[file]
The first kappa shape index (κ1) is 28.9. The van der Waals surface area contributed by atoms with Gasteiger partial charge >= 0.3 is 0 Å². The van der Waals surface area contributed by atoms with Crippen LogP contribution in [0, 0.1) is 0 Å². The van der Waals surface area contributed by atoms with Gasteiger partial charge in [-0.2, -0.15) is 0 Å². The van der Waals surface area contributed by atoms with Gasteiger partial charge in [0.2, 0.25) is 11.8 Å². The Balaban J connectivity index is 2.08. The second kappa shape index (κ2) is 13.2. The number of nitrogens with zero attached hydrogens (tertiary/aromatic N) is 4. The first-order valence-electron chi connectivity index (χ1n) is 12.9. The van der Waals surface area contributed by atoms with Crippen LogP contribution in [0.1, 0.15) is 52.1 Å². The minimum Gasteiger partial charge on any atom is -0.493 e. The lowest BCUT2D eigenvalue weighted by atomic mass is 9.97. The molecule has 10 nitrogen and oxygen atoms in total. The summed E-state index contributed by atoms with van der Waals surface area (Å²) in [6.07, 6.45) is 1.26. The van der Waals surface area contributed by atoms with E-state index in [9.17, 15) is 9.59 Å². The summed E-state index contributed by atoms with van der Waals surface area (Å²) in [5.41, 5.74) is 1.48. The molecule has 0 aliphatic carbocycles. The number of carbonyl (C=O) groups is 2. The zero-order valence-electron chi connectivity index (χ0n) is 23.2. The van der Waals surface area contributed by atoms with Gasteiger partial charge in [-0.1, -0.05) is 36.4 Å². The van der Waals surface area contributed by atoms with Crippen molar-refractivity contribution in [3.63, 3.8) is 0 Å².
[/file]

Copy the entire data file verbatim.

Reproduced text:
The first kappa shape index (κ1) is 28.9. The van der Waals surface area contributed by atoms with Gasteiger partial charge >= 0.3 is 0 Å². The van der Waals surface area contributed by atoms with Crippen LogP contribution in [0, 0.1) is 0 Å². The van der Waals surface area contributed by atoms with Gasteiger partial charge in [-0.2, -0.15) is 0 Å². The van der Waals surface area contributed by atoms with Gasteiger partial charge in [0.2, 0.25) is 11.8 Å². The Balaban J connectivity index is 2.08. The second kappa shape index (κ2) is 13.2. The number of nitrogens with zero attached hydrogens (tertiary/aromatic N) is 4. The first-order valence-electron chi connectivity index (χ1n) is 12.9. The van der Waals surface area contributed by atoms with Crippen LogP contribution in [0.1, 0.15) is 52.1 Å². The minimum Gasteiger partial charge on any atom is -0.493 e. The lowest BCUT2D eigenvalue weighted by atomic mass is 9.97. The molecule has 10 nitrogen and oxygen atoms in total. The summed E-state index contributed by atoms with van der Waals surface area (Å²) in [6.07, 6.45) is 1.26. The van der Waals surface area contributed by atoms with E-state index in [9.17, 15) is 9.59 Å². The summed E-state index contributed by atoms with van der Waals surface area (Å²) in [5.41, 5.74) is 1.48. The molecule has 0 aliphatic carbocycles. The number of carbonyl (C=O) groups is 2. The zero-order valence-electron chi connectivity index (χ0n) is 23.2. The van der Waals surface area contributed by atoms with Gasteiger partial charge in [-0.1, -0.05) is 36.4 Å². The van der Waals surface area contributed by atoms with Crippen molar-refractivity contribution in [3.63, 3.8) is 0 Å².